You’ll continue to hear lots of complaining from the anti-college crowd, telling you you can make it on your own. College is a scam and a ripoff. I’m here to tell you, it’s only what you make it. Sure you may leave with debt, but if you pick the right major, have a good attitude, and focus on advancing yourself in whatever way works for you, you will be able to make more of your life, more easily, with a college degree (and some debt) than without one.

This infographic explains college financial aid letters. Read along to find out how much is offered and how much you’ll need in financial aid.

Financial Aid Award Letter Sample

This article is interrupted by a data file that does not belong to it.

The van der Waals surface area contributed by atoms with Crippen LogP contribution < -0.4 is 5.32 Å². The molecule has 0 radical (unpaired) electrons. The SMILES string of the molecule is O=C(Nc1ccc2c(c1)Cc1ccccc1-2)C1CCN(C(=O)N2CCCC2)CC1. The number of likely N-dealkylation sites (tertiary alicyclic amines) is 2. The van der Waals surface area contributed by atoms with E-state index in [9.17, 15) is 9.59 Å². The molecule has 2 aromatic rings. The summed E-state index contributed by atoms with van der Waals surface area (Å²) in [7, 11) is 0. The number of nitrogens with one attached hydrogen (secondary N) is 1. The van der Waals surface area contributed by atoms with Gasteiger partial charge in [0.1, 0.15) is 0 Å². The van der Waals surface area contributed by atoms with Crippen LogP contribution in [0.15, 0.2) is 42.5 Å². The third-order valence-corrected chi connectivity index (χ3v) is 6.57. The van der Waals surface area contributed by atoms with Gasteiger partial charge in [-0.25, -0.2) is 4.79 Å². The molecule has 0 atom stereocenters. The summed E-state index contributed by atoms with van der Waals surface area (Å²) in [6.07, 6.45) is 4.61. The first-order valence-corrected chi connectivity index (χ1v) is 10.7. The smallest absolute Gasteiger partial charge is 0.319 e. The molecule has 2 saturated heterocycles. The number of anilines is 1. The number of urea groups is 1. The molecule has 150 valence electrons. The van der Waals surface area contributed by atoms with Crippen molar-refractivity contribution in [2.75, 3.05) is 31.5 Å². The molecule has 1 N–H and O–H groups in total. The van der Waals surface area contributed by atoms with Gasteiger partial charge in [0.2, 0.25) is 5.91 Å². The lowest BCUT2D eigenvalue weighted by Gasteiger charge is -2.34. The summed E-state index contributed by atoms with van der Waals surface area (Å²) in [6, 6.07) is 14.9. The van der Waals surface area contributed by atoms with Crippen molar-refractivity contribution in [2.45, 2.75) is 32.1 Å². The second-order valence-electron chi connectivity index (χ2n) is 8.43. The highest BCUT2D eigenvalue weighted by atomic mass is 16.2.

**This post was a guest post written by Michael Miller

Nov 12

Side hustles that suck: ebay

ebayOver the years I’ve made a pretty tidy sum of money selling stuff on ebay. From old clothes and books to electronics and jewelry gifted by ex-boyfriends (not like I was going to keep wearing it after we broke up!) I’ve sold a bunch of stuff.

For a while when I was in college, I was making so much cash my mom was convinced thatwas some sort of illegal activity and she was going to have to bail me out of jail. Oh mama bear, you’re funny!

For several years when ebay was still relatively, “new” and, “unknown”, I was making a few hundred bucks a month buying inexpensive stuff at yard sales and thrift shops and re-selling it. It wasn’t that much work and it worked perfectly with my erratic (staying up late and sleeping in) college schedule.